Cable and satellite television have turned sport into big business — and we’re paying for it.
On August 28, 2012, ESPN extended its contract with Major League Baseball through the year 2021. The deal, which begins in 2014, will pay MLB $5.6 billion over 8 seasons, or $700 million a year. (1) The previous contract was worth just over half that.
This is far from the biggest contract ESPN pays a major sports league in America. The Disney-owned network currently pays the National Football League $1.1 billion a year for the rights to broadcast Monday Night Football and other NFL programming — and starting in 2014, that number will jump to $1.9 billion a year. (2) The National Basketball Association’s TV contracts with ESPN and Turner Broadcasting will pay that league $930 million a year through 2016. (3) The National Hockey League isn’t on ESPN, which suits NBC Sports Network just fine. That network pay the NHL $200 million a year for TV rights through 2021. (4)
Professional sports aren’t alone in raking in huge amounts of TV money. College sports rake in millions as well. The Bowl Championship Series, that largely reviled kludge of traditional college football bowl games-turned-massive events, receives $610 million a year from ESPN. (5) CBS and Turner also give the NCAA $771 million a year for the broadcast rights to the NCAA Basketball Tournament. (6) What’s more, five major conferences receive more than $150 million each from the networks that show their football and basketball games.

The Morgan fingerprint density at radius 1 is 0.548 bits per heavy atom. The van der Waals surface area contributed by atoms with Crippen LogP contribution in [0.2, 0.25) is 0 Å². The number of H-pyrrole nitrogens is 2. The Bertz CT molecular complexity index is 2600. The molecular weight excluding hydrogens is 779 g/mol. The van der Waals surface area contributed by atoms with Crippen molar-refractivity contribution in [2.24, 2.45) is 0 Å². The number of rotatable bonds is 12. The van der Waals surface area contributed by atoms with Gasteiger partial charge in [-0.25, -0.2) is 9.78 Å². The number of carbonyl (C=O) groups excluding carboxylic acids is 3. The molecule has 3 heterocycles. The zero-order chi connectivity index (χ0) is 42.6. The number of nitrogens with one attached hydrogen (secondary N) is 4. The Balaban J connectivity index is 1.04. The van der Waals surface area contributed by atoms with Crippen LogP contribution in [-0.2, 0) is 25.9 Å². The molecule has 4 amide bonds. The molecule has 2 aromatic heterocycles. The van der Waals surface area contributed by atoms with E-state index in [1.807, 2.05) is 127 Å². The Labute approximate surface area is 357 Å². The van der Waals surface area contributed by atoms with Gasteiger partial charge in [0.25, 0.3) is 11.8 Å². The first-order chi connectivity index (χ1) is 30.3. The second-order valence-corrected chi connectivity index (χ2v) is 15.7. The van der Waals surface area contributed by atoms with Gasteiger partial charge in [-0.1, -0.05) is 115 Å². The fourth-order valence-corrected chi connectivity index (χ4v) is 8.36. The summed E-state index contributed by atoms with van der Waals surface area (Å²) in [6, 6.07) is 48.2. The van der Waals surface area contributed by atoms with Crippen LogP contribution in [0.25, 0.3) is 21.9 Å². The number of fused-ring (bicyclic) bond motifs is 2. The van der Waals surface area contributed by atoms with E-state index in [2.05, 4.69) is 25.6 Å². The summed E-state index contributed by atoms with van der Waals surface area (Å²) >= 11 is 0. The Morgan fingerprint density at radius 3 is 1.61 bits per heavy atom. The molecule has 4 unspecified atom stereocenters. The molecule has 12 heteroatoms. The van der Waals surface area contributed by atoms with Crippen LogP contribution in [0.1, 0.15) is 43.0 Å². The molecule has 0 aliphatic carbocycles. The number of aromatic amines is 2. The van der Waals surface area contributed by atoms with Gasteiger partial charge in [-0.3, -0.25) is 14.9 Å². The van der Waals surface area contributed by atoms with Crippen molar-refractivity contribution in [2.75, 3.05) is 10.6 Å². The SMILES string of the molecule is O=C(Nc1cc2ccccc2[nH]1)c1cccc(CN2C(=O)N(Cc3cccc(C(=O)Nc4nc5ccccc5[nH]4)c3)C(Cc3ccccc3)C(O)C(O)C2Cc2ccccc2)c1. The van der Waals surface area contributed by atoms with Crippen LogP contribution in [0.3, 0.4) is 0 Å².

How do these TV networks manage to foot these bills for pro and college sports? Where does all this money come from?
Simply put, it comes from you.
If you subscribe to cable or satellite TV, you pay subscriber fees for every channel you receive, including all the channels you don’t watch. In the case of ESPN, those subscriber fees are huge — $5.73 per subscriber for ESPN and ESPN2 combined, which are both in approximately 100 million homes. (7) TNT, the 2nd-highest cable network, receives $1.16 per subscriber, while the Comcast-owned NBC Sports Network makes do with $0.31 per subscriber. For now. (8)
For ESPN, the math is tremendous. 100 million subscribers, each paying $5.76 a month for 12 months, brings the self-proclaimed “Worldwide Leader In Sports” more than $7 BILLION A YEAR. That money pays for those all enormous TV contracts. If you pay for cable or satellite TV, that money comes from your pocket.
What You Pay For Sports aims to show you how much of your money gets funneled into major pro and college sports through these TV deals. This site will also explore how your money is being distributed after it leaves your hands.
You might not watch sports. You might not even like sports. Chances are, though, you’re still footing the bill for sports. What You Pay For Sports will break it all down for you. After all, you should know how your money is being spent.
About The Author
Dave Warner is the founder of Dave’s Football Blog, which ran from 2004 to 2011, and covered the NFL and international soccer for the AOL Sports Blog FanHouse from 2006 to 2008. Dave has also contributed to Deadspin, EPL Talk, and The Run of Play. You can contact Dave by email at firstname.lastname@example.org.